News Live Scores

Magistrate adjourns Terry case until Friday afternoon

John Terry's trial over alleged racial abuse towards Anton Ferdinand will continue for a fifth day after the chief magistrate adjourned the case until Friday following the closing statements.

The Chelsea captain is accused of racially abusing the QPR man during a match between the two sides at Loftus Road in October 2011, an allegation which he denies.

Both the prosecution and defence made closing statements on the fourth day of the case, with the prosecutor, Mr Duncan Penny, stating that Terry used "straightforward racial abuse", rather than sarcastically repeating a slur.

"If it's rhetorical repetition, why does the word 'and' feature at all? Why are any other words spoken by Mr Terry at all, beyond 'a black ****'?," Mr Penny asked.

Speaking for the defence, George Carter-Stephenson QC argued that the prosecution case was based on speculation.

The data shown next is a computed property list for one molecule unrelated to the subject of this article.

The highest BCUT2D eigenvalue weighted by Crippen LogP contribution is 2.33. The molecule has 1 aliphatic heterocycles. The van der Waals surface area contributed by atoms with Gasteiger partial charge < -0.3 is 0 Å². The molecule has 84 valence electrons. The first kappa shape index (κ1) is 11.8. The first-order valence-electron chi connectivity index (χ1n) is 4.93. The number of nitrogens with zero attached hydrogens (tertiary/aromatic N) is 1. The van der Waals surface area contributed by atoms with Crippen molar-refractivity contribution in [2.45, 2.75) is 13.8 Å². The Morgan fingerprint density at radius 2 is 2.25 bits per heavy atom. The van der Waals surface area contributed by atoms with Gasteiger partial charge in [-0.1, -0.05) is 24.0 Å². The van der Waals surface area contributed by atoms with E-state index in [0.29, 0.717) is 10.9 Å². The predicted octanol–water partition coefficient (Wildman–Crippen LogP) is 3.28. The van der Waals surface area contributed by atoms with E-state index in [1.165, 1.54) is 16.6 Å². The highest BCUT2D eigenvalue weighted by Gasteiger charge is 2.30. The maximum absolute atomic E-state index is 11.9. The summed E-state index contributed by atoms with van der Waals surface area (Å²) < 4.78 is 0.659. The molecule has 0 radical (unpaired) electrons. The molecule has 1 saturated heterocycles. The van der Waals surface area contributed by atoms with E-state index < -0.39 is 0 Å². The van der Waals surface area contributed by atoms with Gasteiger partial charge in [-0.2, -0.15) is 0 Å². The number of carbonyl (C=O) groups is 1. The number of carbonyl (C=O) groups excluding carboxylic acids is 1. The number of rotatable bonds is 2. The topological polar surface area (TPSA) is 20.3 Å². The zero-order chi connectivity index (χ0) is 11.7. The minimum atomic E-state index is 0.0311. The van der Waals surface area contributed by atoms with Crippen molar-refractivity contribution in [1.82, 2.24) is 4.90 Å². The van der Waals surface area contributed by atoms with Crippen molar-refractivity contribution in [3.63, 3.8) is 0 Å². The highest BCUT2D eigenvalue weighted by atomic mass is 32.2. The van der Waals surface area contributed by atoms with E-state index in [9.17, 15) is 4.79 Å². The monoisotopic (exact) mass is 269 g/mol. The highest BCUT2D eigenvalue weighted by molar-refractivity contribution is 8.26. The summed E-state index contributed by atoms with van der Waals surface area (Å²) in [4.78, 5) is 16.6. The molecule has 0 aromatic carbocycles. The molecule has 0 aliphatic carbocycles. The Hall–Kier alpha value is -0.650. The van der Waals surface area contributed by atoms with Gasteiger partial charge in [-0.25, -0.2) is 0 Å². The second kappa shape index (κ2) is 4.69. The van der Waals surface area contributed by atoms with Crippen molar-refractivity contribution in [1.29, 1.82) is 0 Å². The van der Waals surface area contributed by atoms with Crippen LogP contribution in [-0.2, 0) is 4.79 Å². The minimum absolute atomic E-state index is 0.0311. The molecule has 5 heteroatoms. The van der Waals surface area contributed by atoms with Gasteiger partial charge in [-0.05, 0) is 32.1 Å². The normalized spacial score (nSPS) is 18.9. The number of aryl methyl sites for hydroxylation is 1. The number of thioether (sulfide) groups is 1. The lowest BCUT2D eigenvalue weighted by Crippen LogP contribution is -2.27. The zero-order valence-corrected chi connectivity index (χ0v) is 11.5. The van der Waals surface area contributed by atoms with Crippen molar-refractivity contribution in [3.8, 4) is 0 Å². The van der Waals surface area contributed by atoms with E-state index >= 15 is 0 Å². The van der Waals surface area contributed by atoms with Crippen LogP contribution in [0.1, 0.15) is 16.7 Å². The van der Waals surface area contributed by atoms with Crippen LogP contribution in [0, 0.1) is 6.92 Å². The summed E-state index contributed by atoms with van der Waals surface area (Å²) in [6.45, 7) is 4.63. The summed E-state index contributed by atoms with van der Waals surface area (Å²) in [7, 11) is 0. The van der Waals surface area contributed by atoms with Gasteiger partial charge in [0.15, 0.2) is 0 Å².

"This is not a case about racism. The prosecution in cross-examination conceded that he is not a racist," he stated.

"There is an abundance of evidence in this case to prove that fact.

"The way that this case is put is that on this occasion Mr Terry completely lost his cool and made an inappropriate remark making reference to a physical characteristic of Mr Ferdinand, namely his colour, in response to words conceded to have been repeated taunts and insults referring to his alleged affair with Mr [Wayne] Bridge's partner."

Carter-Stephenson then told the court that there was no direct evidence about what Terry had said, other than the defender's own account.

The trial continues, with a verdict expected to be announced on Friday July 13 at 14:00BST.